The story caught fire and the label stuck, but not just to the guys the article was about. Ally Sheedy, Molly Ringwald and Demi Moore aren’t even mentioned in the male-dominated New York Magazine story but became guilty by association. McCarthy is only mentioned once – in an unkind quote where one of his co-stars who remains unidentified suggests the theatre actor from New York is too intense and won’t make it. Yet he too became a core fixture of the Brat Pack according to a public that largely made it about the actors appearing in The Breakfast Club or St Elmo’s Fire or both – though the defining lines tend to shift.

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“The Brat Pack is who people say it is,” says McCarthy, “because the Brat Pack never ‘existed’ in any real way. It’s more an idea of young actors who’d taken over Hollywood – we were the ones that were doing that at that moment, so we’re in the Brat Pack.”

The so-called Brat Pack responded to the article by largely having nothing to do with each other, going their separate ways so that they wouldn’t validate the claims about their insularity. In Brats, Estevez admits kiboshing working with McCarthy on a planned adaptation of Young Men with Unlimited Capital, the story of the men behind Woodstock. That was his attempt to escape a label that he once told the Guardian will end up on his tombstone.

For obvious reasons, I’m taken by the bits in McCarthy’s film that work as an anthropological look at celebrity journalism: the give and take between the stars and writers relishing their proximity to fame; the trust, defensiveness and performativity in these conversations; and how that’s evolved over time, perhaps as a result of Blum’s piece.

“That doesn’t interest me very much particularly,” says McCarthy, a point he repeats a couple more times during our conversation, even though his movie, about the way a piece of journalism affected his life, features several talking heads from the media, including Blum himself.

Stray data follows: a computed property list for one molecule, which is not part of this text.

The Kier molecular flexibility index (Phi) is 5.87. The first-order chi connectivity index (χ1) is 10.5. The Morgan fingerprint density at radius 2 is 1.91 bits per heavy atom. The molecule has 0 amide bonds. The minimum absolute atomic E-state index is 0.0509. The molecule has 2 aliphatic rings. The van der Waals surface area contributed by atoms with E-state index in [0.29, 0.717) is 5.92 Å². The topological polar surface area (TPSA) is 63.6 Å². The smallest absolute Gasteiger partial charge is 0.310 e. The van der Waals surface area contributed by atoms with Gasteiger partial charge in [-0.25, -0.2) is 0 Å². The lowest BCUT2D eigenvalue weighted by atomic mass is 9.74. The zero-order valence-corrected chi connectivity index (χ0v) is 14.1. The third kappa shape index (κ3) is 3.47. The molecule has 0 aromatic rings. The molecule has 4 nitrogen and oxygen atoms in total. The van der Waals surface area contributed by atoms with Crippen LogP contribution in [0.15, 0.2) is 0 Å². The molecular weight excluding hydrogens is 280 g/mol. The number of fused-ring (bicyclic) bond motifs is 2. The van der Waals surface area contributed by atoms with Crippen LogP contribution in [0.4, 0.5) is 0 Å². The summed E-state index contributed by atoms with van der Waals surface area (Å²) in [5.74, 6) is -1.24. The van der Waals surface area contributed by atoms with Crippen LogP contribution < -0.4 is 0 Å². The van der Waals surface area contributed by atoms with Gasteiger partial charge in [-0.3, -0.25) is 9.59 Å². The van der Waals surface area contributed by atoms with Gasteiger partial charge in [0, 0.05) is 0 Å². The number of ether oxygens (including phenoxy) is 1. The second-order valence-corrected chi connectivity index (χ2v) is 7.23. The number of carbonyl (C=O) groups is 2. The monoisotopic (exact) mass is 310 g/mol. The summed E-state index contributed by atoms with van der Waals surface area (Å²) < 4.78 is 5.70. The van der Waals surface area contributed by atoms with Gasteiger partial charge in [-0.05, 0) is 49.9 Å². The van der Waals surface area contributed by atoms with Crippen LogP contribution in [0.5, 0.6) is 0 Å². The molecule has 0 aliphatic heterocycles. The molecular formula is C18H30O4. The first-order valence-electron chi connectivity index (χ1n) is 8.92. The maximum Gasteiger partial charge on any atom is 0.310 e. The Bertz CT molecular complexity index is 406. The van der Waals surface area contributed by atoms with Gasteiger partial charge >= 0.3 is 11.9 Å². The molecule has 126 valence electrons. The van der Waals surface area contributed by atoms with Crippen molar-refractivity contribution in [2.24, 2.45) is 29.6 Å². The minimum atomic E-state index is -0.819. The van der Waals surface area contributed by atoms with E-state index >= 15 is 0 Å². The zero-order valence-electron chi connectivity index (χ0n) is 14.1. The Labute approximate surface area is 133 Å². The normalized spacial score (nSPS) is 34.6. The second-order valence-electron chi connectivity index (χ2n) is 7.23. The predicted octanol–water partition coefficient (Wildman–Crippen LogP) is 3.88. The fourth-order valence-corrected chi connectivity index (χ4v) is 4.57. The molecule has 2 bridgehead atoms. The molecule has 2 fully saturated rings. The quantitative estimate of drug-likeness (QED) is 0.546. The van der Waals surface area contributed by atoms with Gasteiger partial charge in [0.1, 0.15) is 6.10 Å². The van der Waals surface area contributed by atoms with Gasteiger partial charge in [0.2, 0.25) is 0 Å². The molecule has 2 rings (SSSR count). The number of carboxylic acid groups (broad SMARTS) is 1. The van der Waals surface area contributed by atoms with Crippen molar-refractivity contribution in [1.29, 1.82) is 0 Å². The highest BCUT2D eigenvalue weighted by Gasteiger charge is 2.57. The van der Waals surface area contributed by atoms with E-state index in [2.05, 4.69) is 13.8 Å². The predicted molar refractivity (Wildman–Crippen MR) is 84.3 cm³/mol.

From left, Andrew McCarthy, Emilio Estevez, Judd Nelson and Rob Lowe.

“Estaba interesado en cómo sabía que me afectó a nivel personal”, dice McCarthy, hablando de su película en su conjunto y de esa reunión con Blum. “Durante X cantidad de años, hubiera dicho: ‘odiaba a este tipo’. Escribió un ataque directo… Fue una condena feroz de estos jóvenes”. Y aún lo diría en su cara. Pero ahora nada de eso importa. De hecho, me senté frente a él en una mesa y sentí cariño por él.

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“Era solo un joven, tratando de conseguir su próximo trabajo y tratando de ser ingenioso. Esa era la cúspide del periodismo de Nueva York de los años 80. Eso es lo que hacían; ese tipo de ‘atrapar’. Eso es todo lo que estaba tratando de hacer”.

Intentando encontrar un equivalente moderno al fenómeno Brat Pack, menciono el discurso de “bebé nepo”, la observación que ganó tracción en las redes sociales de que muchas de las nuevas estrellas de la generación actual, como Emma Roberts y Maya Hawke, son hijos de celebridades. Incluso New York Magazine tuvo un artículo de portada discutiendo cómo el término molestaba a las jóvenes estrellas de la misma manera que “Brat Pack” sigue molestando a Estevez, uno de los bebés nepo originales.

“A ellos les encantaría que la luz volviera a caer dos veces”, dice McCarthy sobre la portada de New York Magazine sobre los bebés nepo, antes de desechar la comparación. Argumenta que nada en la actualidad podría competir con el fenómeno que se convirtió en la historia del Brat Pack porque ya no vivimos en una monocultura donde todos ven, o al menos son conscientes, de las mismas películas y consumen los mismos medios.

“Si hubiera salido ahora, con mis propias redes sociales, podría haberme defendido”, dice McCarthy. “Podría haberme defendido y creado mi propia narrativa. No teníamos forma de crear una narrativa en absoluto.

“Esa fue una narrativa que este tipo [creó] y fue tan buena, tan ingeniosa y tan inteligente que otras personas simplemente la tomaron. La recogieron del cable, la pusieron en sus periódicos. Literalmente, en una semana, el mundo está diciendo: ‘Eres el Brat Pack’. Nosotros estábamos como: ‘¿Qué?!'”.